Inflation under President Joe Biden and a Democrat-controlled Congress has been eating away at Americans’ paychecks for more than a year, and now the worsening economic conditions in the country are starting to ravage their retirement accounts as well.
Just the News reported Friday that the Dow Jones fell below 30,000, erasing all of the index’s gains since Biden took office and “signaling what looks to be an ongoing downward economic slide.”
Friday afternoon trading saw the Dow tumble to around 29,400, way below the level of roughly 31,000 when Biden took his oath of office in January 2021.
And since mid-August, the index has been mostly on a downward trajectory, falling from a peak of near 34,000. Year-to-date, the index has fallen 7,000 points as the economy is expected to continue slowing amid ongoing Federal Reserve rate increases designed to curb inflation.
The lengthy slide has put the Dow into what economists described as a “bear market,” which is when futures and stock prices decline while investors signal pessimism and there are other negative economic signs. And as the markets collapse, so, too, do Americans’ 401(k) retirement accounts.
“Economic difficulties have been compounded by ongoing high inflation rates and supply chain issues,” Just the News reported. “The Federal Reserve’s aggressive efforts to tamp down inflation via higher interest rates, meanwhile, have similarly choked economic activity, particularly in the housing and mortgage sectors.”
“Inflation and rising rates are not a U.S. phenomena. That’s been a challenge for global markets as well,” Michael Arone, chief investment strategist at State Street Global Advisors, told CNBC. “It’s clear the economy is slowing yet inflation is ramping and the central bank is compelled to address it. Pivot to Europe, the ECB [European Central Bank] is raising rates from negative to something positive at a time when they have an energy crisis and a war in their backyard.”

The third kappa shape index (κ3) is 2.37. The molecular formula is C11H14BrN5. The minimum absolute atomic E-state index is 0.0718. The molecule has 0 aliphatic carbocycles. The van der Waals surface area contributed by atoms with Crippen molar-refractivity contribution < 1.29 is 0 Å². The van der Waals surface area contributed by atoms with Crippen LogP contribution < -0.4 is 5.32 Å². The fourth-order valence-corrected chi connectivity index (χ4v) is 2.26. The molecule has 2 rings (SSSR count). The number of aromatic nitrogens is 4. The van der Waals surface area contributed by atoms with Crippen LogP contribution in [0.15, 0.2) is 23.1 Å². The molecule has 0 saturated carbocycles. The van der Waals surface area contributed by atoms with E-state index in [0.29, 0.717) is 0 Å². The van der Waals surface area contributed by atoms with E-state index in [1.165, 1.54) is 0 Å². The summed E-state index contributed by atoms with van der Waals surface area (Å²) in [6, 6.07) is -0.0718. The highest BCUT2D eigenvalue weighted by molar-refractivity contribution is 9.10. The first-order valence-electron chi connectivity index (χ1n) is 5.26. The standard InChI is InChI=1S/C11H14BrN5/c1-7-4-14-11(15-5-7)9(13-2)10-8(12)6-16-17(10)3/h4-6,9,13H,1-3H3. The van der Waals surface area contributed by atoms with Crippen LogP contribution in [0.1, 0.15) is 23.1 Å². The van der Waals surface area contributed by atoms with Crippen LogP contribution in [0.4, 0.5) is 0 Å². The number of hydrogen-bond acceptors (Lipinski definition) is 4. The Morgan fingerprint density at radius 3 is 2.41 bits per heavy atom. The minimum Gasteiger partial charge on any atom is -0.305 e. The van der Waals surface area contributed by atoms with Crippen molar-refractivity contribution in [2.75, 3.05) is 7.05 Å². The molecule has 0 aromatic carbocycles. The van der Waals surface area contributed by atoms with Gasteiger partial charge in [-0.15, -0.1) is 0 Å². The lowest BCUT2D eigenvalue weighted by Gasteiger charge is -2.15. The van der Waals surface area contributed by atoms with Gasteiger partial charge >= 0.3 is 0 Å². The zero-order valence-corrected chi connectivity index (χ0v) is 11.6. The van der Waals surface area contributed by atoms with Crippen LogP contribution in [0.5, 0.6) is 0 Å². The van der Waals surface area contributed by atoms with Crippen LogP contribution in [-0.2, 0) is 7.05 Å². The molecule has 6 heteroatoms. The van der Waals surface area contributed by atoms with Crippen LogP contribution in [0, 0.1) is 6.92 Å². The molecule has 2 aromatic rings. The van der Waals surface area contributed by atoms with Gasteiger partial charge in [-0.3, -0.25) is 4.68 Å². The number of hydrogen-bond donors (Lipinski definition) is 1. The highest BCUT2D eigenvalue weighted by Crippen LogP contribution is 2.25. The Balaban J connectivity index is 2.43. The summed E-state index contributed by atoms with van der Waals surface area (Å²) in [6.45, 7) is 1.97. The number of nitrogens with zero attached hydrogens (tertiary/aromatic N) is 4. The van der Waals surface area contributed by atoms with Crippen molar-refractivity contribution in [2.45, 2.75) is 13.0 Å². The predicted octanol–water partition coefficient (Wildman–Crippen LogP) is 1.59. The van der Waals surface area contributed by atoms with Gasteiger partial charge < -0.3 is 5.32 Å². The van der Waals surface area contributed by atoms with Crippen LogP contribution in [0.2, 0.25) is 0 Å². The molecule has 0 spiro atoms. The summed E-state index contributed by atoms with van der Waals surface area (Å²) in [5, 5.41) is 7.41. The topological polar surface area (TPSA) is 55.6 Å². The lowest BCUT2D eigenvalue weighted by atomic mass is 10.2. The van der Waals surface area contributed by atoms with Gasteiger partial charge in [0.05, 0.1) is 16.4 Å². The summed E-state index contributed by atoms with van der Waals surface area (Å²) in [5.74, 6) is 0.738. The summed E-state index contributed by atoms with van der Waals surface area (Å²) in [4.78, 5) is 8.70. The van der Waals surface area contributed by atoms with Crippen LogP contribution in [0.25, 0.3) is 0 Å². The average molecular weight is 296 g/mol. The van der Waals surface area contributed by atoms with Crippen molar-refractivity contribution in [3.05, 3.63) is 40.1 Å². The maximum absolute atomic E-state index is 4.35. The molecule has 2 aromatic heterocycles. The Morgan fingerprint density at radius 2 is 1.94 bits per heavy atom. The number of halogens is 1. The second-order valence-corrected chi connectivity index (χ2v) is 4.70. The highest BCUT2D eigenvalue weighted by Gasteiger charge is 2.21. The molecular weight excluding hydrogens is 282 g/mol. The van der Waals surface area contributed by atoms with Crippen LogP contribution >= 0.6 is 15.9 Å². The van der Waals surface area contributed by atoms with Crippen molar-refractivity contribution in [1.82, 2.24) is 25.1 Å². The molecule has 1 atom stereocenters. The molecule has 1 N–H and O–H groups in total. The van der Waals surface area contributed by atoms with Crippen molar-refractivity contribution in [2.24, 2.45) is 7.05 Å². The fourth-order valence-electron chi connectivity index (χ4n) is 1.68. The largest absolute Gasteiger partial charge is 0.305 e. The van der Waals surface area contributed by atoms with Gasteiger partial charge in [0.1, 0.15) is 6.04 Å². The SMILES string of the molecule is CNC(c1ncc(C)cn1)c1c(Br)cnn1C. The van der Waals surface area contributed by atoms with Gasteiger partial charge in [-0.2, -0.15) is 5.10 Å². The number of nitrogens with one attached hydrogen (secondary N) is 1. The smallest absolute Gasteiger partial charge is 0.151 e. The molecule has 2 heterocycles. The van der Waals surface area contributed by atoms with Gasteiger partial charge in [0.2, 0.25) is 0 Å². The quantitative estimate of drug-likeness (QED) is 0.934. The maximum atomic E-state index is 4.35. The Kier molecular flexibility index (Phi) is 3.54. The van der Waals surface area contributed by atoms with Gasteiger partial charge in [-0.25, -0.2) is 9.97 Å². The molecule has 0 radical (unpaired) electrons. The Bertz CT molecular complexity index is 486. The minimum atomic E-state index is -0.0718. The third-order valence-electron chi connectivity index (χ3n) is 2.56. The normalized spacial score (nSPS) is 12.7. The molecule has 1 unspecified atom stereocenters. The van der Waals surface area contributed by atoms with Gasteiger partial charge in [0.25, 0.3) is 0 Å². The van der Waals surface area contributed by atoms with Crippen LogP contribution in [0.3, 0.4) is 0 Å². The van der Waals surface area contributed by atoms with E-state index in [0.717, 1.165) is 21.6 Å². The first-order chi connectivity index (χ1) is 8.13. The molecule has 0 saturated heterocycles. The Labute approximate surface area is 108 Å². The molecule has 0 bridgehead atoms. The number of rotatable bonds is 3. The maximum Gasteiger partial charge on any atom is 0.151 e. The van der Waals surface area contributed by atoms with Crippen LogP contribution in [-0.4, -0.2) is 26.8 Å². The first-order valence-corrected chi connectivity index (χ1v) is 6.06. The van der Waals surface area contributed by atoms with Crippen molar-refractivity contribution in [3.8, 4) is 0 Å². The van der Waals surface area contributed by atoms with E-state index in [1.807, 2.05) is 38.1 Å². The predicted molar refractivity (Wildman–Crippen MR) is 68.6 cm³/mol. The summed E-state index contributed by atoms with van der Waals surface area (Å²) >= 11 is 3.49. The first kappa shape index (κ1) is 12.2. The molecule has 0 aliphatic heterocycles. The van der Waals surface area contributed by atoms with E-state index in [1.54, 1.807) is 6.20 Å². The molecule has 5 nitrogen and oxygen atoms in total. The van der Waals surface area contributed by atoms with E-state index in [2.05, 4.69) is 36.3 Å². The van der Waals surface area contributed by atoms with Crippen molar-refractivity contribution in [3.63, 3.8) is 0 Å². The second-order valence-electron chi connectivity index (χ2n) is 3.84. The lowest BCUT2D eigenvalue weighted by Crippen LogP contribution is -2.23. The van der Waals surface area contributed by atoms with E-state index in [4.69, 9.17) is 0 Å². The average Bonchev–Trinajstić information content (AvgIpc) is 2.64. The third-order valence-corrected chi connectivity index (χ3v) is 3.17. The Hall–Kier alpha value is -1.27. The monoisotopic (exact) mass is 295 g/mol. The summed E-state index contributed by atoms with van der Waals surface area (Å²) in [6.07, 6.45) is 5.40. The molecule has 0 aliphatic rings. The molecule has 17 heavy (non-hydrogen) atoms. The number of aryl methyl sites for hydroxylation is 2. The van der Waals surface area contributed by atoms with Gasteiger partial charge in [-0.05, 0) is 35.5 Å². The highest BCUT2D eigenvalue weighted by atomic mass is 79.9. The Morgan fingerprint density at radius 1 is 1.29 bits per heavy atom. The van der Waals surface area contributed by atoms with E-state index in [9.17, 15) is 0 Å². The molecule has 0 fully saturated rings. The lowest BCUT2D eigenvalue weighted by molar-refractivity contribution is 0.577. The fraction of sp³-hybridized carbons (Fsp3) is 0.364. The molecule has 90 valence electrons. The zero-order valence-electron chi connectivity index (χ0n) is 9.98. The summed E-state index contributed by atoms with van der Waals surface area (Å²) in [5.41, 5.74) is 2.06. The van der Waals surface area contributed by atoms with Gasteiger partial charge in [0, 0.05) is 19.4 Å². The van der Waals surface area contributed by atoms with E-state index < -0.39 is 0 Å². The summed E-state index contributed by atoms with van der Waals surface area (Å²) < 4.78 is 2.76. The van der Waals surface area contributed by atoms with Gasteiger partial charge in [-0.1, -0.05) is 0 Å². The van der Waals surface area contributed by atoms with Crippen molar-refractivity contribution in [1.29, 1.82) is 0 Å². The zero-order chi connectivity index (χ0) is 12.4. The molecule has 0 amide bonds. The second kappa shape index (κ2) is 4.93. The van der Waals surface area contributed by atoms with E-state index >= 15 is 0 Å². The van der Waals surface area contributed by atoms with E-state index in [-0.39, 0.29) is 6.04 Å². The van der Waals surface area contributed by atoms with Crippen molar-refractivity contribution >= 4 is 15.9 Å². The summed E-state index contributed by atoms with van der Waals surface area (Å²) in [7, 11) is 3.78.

Julian Emanuel, head of equity, derivatives and quantitative strategy at Evercore ISI, added: “By basically endorsing the idea of a recession, Powell set off the emotional phase of the bear market.”
“The bad news is you are seeing and you will continue to see it in the near term in indiscriminate selling of virtually every asset. The good news is that tends to be that the end game of virtually every bear market we’ve ever witnessed, and it’s coming in September and October, where that has historically been the normal state of affairs,” he added.
“The market has been transitioning clearly and quickly from worries over inflation to concerns over the aggressive Federal Reserve campaign,” noted Quincy Krosby of LPL Financial in remarks to the outlet. “You see bond yields rising to levels we haven’t seen in years — it’s changing the mindset to how does the Fed get to price stability without something breaking.”
By far, the number one issue of concern for a majority of Americans heading into the November midterms is inflation and the state of the economy, neither of which bode well for Biden and Democrats.